Season 2 episode 4 offers a great twist, while almost half of the series ignore regulars.
[Editor'sNote:Thisreviewcontains Spoiler for "Westworld" season 2, episode 4, "The Mystery of the Sphinx."]
As always, a reminder that during the first Five episodes of "Westworld" for critics for one During this time, this reviewer has not seen this week's episode. Therefore, any speculation contained here will not be affected by the knowledge of what is coming.
No romance. No Dolores or Teddy or Maeve. Instead, "The Riddle of the Sphinx" pulls back the curtain on the secrets of the series as we visit James Delos (Peter Mullan) in his gilded cage and understand that after his death, the company is now run by William (Jimmi Simpson) tried to give him a new life by transplanting his mind into a new body.
Unfortunately, it does not seem to have been a successful experiment, as even decades later, there were 1
What the Delos scenes offer is a new insight into what the long-term plans for the park and its technology might be, even as the elder William (Ed Harris) continues to play Ford's last game and pulls Lawrence back to his hometown in the park where Major Craddock (played by the always electric Jonathan Tucker) tortures the locals. William eventually takes control of the situation and commissions a few new allies to continue his mission. But the last few moments throw a new twist in the mix: The revelation of who exactly escaped a tiger attack last week, the young woman we saw, comes into play. "Hello, Dad."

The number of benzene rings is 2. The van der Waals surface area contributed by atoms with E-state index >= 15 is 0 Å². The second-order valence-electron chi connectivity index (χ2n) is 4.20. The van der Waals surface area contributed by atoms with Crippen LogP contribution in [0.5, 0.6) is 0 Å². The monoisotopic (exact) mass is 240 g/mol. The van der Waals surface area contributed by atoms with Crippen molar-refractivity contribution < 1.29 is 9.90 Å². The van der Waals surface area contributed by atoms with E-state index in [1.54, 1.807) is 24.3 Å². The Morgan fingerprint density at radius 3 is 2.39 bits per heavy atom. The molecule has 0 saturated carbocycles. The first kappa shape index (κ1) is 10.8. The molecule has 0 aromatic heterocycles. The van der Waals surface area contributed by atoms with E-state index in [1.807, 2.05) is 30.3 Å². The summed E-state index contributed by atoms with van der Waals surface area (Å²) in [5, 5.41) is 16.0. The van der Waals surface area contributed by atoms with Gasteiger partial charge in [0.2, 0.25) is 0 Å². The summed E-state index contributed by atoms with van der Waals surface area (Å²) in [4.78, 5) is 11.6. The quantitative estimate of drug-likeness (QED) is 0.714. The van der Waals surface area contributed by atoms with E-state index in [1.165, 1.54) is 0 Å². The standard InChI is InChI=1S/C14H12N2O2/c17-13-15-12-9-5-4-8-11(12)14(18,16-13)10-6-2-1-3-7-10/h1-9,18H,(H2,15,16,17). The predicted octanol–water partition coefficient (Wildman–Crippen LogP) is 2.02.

In the year … Wait, what year is this?
Through the official introduction of Williams' adult daughter (Katja Herbers) we unequivocally establish the passage of decades during the show action (Herbers is 37 years old) even before we get the revelations made with the Delos Scenes of this episode come, look at. While Herber's character was originally referred to as Grace, it is clear from the final moments of this episode that this was a deliberate misdirection by the producers (since episode 3 revealed that Williams' daughter's name was Emily). However, there's no reason that Williams's full name could be Emily Grace – it's probably not the biggest cheat implemented by showrunners Jonathan Nolan and Lisa Joy.
Emily / Grace has already proved herself to be a fascinating figure thanks to her very special way of looking at what Westworld and its other parks are, as well as their depth of knowledge and unique set of ethics. Now that we know she is a Delos heir, we can not wait to see how she grew up in this world.